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Understanding the Molecular, Cellular, and Structural Basis of Development

Highlighted Programs and Activities

Research on structural birth defects
The NIH-wide Gabriella Miller Kids First Pediatric Research Program (Kids First) helps researchers explore underlying genetic etiologies that may contribute to structural birth defects and childhood cancer, including possible shared genetic pathways. Children with structural birth defects are at increased risk for developing childhood cancer, which supports the overall concept. In 2022, NIH is inviting researchers with pediatric cohorts to apply to submit samples for whole-genome sequencing at a Kids First-supported sequencing center. These data, and associated clinical and phenotypic data, will become part of the Kids First Data Resource for use by the pediatric research community. Learn more: PAR-22-054.

Selected Recent Advances

  • NEW: Amygdala overgrowth that occurs in autism spectrum disorder (ASD) may begin during infancy (PMID: 35331012)
    To assess brain differences in children with ASD, researchers studied 408 infants: 270 who were at higher risk for ASD because they had an older sibling with the condition, 109 typically developing infants, and 29 infants with Fragile X syndrome, an inherited form of intellectual and developmental disability that is also associated with ASD. The researchers conducted magnetic resonance imaging (MRI) scans of the children at 6, 12, and 24 months of age. They found that the amygdala, a brain structure known to be enlarged in 2-year-old children diagnosed with ASD, begins its accelerated growth between 6 and 12 months of age. The amygdala is involved in processing emotions, such as interpreting facial expressions or feeling afraid when exposed to a threat. The findings indicate that therapies to reduce the symptoms of ASD might have the greatest chance of success started in the first year of life, before the amygdala’s accelerated growth begins.
  • Advanced analysis techniques to speed up genetic diagnosis of rare disorders (PMID: 34514437 and PMID: 34645491)
    Researchers used an artificial intelligence-based analysis method called natural language processing to match genetic variations with symptoms and characteristics of genetic diseases in electronic health records, successfully identifying more than 90% of the genes that caused particular disorders. This method was particularly effective in identifying causative genomic rearrangements often difficult to detect in routine genetic analysis methods. This tool can help support clinical decisions to speed up diagnoses based on genome sequencing of infants in the intensive care unit, where timely diagnosis is critical.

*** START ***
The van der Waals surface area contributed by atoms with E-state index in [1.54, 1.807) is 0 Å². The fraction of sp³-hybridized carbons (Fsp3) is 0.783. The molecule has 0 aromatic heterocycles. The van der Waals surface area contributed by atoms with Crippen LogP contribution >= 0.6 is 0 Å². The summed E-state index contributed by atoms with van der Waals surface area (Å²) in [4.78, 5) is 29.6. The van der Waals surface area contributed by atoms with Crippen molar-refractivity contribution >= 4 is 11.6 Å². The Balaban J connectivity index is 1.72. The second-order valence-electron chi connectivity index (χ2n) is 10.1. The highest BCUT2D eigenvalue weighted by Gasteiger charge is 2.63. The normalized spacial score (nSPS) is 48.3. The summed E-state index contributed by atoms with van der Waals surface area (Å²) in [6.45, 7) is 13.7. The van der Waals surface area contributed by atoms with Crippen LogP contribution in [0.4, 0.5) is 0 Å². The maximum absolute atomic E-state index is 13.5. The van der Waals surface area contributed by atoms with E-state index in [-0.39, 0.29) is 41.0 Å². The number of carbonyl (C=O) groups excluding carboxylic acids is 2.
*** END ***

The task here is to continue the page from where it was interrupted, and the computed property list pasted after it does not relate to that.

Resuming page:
• Genetic disorder alters blood vessel formation in the eyes, brain, neck, and spine (PMID: 33497361)
    EPAS1 gain-of-function syndrome is a rare disease characterized by neuroendocrine tumors. The disease results from a mutation in the EPAS1 gene that disrupts the function of its corresponding protein, hypoxia-inducible factor-2α (HIF-2α). HIF-2α is involved in normal development, blood vessel formation, immune responses and inflammation, and the development of tumors. Researchers used imaging methods to evaluate vessels and structures in both human patients and a mouse model. Unlike neuroendocrine tumors, which are thought to develop later in life, the researchers found developmental malformations that would have been present at birth. They reported several blood vessel-related problems in the eyes, brain, neck, and spine of patients, as well as in the mouse model.
  • Plant compound reduces cognitive deficits in mouse model of Down syndrome (PMID: 33098770)
    In a mouse model of Down syndrome, those treated with apigenin had better memory and developmental milestone scores. The findings support the possibility that a treatment to lessen the cognitive deficits seen in Down syndrome could one day be offered to pregnant women whose fetuses have been diagnosed with Down syndrome through prenatal testing.
  • Genetic factors contributing to the risk for spina bifida (PMID: 31898828)
    Researchers identified eight rare and damaging genetic variants associated with spina bifida. The results suggest that these variants failed to perform functions critical for normal neural tube closure, a novel risk factor for neural tube defects in humans.
  • Gene mutation enhances cognitive flexibility in mice (PMID: 32218435)
    Researchers discovered a genetic mutation in mice that improves cognitive flexibility—the ability to adapt to changing situations. The findings may have implications for understanding epilepsy and ASD, among other conditions.
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